MSG reno pushed back to 2012

Cablevision rebooted its $500 million renovation plans for Madison Square Garden today, saying they’ll now be completed by summer 2012, instead of summer 2011 as was announced last year. Of course, given that the renovations were originally supposed to start this summer and the New York Liberty have their season opener at MSG this Sunday, this shouldn’t come as any surprise; in fact, given that the MSG reno needs to happen entirely during the summers to avoid inconveniencing the Knicks and Rangers, 2012 might be ambitious as well. If and when it happens, the reno job would add floor-level suites (suiteholders would have to emerge into regular seats to actually see the game) and expanded concessions areas, accomplished by both moving current team offices to adjacent buildings and moving the upper part of the seating bowl forward.

Still no details, meanwhile, about how the renovation would be financed, though MSG exec Hank Ratner promised it would involve no public money, quipping, “We all know how anomalous that is today.” Except, presumably, for the tax break that won’t die.

NYC council: Enough with the MSG tax break already

It’s spring, and the New York City council’s thoughts turn to the property tax exemption enjoyed by Madison Square Garden, owner of the Knicks, Rangers, and Liberty, which now costs the city a whopping $14 million a year. Councilmember Eric Gioia became the latest city official to demand the tax break’s repeal over the weekend, calling it “questionable at any time – and unjustifiable in these difficult economic times,” and saying of the Garden owners, “Frankly, if I were them, I’d be embarrassed in accepting it or requesting it.”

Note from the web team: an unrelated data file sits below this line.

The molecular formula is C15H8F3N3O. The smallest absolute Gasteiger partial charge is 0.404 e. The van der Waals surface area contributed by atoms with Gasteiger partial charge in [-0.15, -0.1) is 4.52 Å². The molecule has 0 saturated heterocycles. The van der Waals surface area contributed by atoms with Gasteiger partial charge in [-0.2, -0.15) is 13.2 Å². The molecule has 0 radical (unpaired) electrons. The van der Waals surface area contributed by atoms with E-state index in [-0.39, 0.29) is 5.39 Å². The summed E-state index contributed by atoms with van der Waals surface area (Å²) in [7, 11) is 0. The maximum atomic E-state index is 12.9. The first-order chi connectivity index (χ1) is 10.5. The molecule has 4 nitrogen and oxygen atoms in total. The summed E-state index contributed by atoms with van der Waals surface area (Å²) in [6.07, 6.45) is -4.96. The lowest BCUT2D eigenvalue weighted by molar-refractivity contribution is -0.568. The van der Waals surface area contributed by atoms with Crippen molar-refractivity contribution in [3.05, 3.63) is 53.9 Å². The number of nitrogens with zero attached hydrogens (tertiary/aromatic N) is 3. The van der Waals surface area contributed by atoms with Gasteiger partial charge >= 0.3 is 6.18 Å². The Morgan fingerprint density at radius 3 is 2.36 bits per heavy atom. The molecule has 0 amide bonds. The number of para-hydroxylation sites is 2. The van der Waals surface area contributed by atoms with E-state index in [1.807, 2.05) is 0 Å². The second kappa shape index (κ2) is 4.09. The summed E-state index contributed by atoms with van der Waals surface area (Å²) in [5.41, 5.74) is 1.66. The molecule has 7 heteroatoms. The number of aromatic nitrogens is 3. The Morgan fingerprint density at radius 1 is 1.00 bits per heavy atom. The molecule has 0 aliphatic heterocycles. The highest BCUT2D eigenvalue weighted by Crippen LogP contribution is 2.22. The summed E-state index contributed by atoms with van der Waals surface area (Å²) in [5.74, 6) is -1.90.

The MSG tax exemption has a long and weird history. Way back in 1982, then-mayor Ed Koch proposed letting the arena’s owners out of paying property taxes to fund Garden renovations, in exchange for the teams staying put in town. Koch said at the time (as has since reiterated) that he thought the tax break would expire after 10 years; when the legislation was actually written, however, it read that the exemption would continue in perpetuity until such time as “one or both of said teams
shall cease to play their home games in said property.” (There was some talk during the 2004-05 hockey lockout that the Rangers had violated this clause, but no one tried seriously to enforce it.) The total city cost of the tax break over time is now approaching $300 million.

Mayor Mike Bloomberg has long been a critic of the tax exemption, dating back to when Cablevision, which owns MSG, successfully fought off the mayor’s plans for a new Jets stadium nearby. The council jumped in as opponents last year, ultimately voting to repeal the tax break – but the state legislature, which actually has say over the provision, wouldn’t play along. (State assembly leader Sheldon Silver, you may recall, was one of Cablevision’s main allies in the Jets stadium battle.)

So for now, expect the stalemate to continue. Which means the issue will continue to be ripe for press conferences by city officials, especially those running for higher office – Gioia, you’ll note, is in the race to become the city’s next public advocate. (Yes, that’s an actual elected position in New York. It’s complicated.)